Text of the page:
“Why of course it does, my slinking friend. That is Prax, a God of the forest, lord of debauchery, patron of the lost, the drunk, the misinformed, a true seer, they say, of what really lies within the so-called soul. Somewhere in my library I have a volume dedicated to him and his cult, which has, sadly, died out in all but the most remote places. There were certain heathen festivals coinciding with the harvest, involving violent, sexual rituals, all done in Prax's name. Even a man of your relative uncouthness can see how the holy men of the temple would not tolerate such discord. An unknown artist did this most excellent portrait. He sees right through you, doesn't he? That's because there's nothing inside that mongoloid skull, thief. You are a false construction as I am a false construction. We do as we must. We cannot choose to make a choice. Do you understand me?”
            “I never do,” says the Thief, reaching out toward the work bench, where a bottle of wine rests. He ignores the wizard's frown as he uncorks the bottle and puts it to his lips.
            “It is my curse to be misunderstood or ignored,” says the wizard. “Consider my expulsion from the academy and the ruin of my bright career. I should be at court, you know, whispering truths into the Duke's ear. He is surrounded by optimists, men who lie because it is easy, men who tell him what he wants to hear. They look at the fractured horizon and tell him tomorrow is there, that it is still beating in the last piece of their dead god. We linger and we fade, my friend. The glories of yesteryear have past. This is the twilight of the world, and soon the sun will rise no more.”
            “All the better for me,” says the Thief.
            “You can steal from skeletons, but they don't pay well,” replies the wizard. “Nothing will grow under constant darkness. The cold will set in, turning the world into an icy rock. The endless circle of death and suffering shall cease, and entropy shall have only a brittle husk to devour. Rankar, the great creator, could not live with his consciousness, the terrible weight of being, and so desired death. This is apocryphal, thief, so of course it is true. Immortal and therefore unable to bring about his demise, Rankar divided himself, creating the universe; yet the will to die was preserved in all living things. We are always fighting the drive toward death, even when it will bring us peace. Such is the central paradox of life.” The wizard pivots on his broom, looking out at the city, which glows and simmers with thousands of scattered lights. “Man pretends not to see, thief. He is miserable, suffering, a brute unaware of the strings which pull him to and fro, making him dance. Here, give me that bottle before you drink all of it.”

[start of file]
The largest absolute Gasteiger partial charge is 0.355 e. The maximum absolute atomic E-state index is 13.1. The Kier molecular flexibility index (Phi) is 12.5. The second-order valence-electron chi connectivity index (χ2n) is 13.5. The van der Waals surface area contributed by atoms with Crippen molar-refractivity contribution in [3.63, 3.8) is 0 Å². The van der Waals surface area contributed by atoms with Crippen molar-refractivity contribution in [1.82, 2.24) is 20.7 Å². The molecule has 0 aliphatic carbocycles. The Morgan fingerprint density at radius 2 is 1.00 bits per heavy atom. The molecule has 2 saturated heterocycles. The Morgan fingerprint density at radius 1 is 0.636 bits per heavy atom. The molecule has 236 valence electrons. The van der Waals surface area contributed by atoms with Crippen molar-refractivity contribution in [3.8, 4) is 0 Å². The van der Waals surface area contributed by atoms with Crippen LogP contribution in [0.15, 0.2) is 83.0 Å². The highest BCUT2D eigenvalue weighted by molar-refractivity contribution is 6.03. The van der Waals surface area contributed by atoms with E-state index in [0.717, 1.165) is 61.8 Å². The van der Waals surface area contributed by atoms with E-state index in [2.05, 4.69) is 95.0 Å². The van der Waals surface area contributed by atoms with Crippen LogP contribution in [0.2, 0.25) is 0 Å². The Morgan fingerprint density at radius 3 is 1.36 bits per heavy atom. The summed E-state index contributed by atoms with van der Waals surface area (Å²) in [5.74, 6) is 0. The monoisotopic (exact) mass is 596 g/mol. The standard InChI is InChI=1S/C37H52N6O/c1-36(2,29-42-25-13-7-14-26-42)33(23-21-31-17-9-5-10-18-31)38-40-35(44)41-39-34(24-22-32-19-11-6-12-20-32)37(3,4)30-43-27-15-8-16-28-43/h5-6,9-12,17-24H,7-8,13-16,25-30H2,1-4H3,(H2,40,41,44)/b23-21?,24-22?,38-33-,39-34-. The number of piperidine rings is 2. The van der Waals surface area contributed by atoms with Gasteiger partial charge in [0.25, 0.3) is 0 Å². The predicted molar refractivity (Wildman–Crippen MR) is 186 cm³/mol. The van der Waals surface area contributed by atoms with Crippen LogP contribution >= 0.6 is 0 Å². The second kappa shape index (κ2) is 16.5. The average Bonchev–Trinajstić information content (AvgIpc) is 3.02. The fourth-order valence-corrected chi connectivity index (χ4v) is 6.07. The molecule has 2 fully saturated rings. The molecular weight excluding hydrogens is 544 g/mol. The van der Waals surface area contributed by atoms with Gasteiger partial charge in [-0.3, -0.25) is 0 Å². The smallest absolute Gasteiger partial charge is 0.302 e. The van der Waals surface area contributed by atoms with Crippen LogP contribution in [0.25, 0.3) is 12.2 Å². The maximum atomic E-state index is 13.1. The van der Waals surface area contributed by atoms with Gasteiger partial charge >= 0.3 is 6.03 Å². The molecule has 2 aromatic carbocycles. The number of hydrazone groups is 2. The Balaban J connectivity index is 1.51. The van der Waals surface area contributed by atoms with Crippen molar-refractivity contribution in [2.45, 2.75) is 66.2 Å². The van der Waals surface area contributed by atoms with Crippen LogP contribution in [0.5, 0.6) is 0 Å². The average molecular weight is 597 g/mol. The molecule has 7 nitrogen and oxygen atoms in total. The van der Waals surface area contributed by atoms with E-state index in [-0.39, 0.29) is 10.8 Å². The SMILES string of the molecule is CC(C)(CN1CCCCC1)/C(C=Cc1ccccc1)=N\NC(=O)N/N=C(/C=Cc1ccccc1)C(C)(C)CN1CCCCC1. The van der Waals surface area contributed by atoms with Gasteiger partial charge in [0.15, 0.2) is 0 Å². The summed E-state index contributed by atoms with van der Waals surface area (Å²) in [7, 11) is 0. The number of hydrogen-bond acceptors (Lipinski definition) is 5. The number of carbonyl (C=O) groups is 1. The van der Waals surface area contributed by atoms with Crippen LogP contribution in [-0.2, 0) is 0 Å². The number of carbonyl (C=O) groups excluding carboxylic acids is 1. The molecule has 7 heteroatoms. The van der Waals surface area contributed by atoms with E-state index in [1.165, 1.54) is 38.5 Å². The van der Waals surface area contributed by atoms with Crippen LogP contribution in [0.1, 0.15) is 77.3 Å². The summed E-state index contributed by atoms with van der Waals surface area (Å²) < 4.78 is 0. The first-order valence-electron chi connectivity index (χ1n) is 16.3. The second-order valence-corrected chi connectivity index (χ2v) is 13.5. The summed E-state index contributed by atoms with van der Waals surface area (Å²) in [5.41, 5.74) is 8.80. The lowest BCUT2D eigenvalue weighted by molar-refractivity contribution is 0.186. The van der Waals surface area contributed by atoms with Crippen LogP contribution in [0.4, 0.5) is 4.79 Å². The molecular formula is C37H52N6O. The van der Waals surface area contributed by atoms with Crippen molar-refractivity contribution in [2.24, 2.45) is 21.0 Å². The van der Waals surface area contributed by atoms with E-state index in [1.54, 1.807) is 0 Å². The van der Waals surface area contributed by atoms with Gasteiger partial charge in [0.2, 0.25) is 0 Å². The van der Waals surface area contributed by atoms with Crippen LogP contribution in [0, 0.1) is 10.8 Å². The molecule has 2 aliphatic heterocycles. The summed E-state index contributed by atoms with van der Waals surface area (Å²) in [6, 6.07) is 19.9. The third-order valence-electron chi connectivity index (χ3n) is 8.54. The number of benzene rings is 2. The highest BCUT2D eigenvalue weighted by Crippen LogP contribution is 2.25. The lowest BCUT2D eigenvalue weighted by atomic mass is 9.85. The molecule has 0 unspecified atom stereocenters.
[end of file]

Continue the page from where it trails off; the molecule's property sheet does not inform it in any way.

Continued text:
The Thief shrugs and hands him the bottle. The pup shivers weakly in his grasp, its eyes swollen shut. The wizard, of course, had a job for him; wizards, however, are never straight to the point, possessing a love for the sound of their own voices. Thankfully, patience was one of his few virtues.
            “I have a task for you, thief, a grand heist worthy of your skill. I want you to steal the Heart from the temple, the last remnant of Rankar.” The wizard pauses but does not turn toward him. “What say you? Can you do this?”
            “Do you wish me to kidnap the Duke as well? What about the royal consort? Surly each will bring a handsome ransom.” His scarred face smiles, then turns to a frown. “What do you want with it? And what could you give me in payment to perform such an impossible task?”
            “The Galvanians want it, not I. They will pay us a fortune, for they have always desired the pride of the Capetian dynasty. Having the Heart will grant them legitimacy when they take this city and deliver us from the tyranny of the Duke and his nobles. But you don't care for politics, do you, thief? Here is an advance, a small portion of the gold that awaits. Five-hundred sovereigns. You are to meet a courtesan who calls herself Cassilda. She will reveal the rest of the plan.”
            The wizard tosses a pouch at the Thief's feet, but he makes no move to take it. On the wall the faun stares at him, his grin growing wider, his teeth crooked mountains.
            “Blasphemy, treason, the ire of an entire city. Have you been in the dungeons, wizard? I've had to eat rat while listening to the screams of the dead. I can't imagine what tortures await the man who attempts to steal the Heart.” He bends down and takes the pouch, opens it, counts the coins, thinks of his rent, wine, and Guinevere the whore. Five-hundred sovereigns is enough for him to live quite comfortably for a good while, yet money isn't worth much when you're not around to spend it. He was, however, the Thief, not a thief, an artist, a true professional, and the wizard, despite being cantankerous and somewhat mad, was also a credible source and true to his word. A reputation is built on performing the impossible.
            “Where do I meet this Cassilda?” he asks.
            “At court, of course. You will not go dressed in your slinking clothes, however. You will wear this,” the wizard holds up a green and yellow-striped tunic, “and carry that,” he says, pointing toward a lute lying against the window sill.
            “A minstrel? But you know I can't sing, nor can I play the lute. And have you ever seen a minstrel with a thief's brand? Or scars on his face?” The Thief touches his own hand, feeling the raised flesh, remembering the pain and the hours spent clutching the wound, the darkness his only constant companion.
            “You forget that I am a wizard, oh prowling menace. I will give you a balm to cover your marks, a potion to improve your voice, and this lute, which just so happens to be a magic lute, upon which you can play no wrong note.” The wizard smiles, his denture yellow and incomplete. “I would say they will sing songs about you, but there will be no one left to do the singing, master burglar. That ego of yours, residing in your imaginary self, prompts you to do as I ask. You are a slave to it, a automaton guided by internal impulses, invisible processes of which you are not aware.”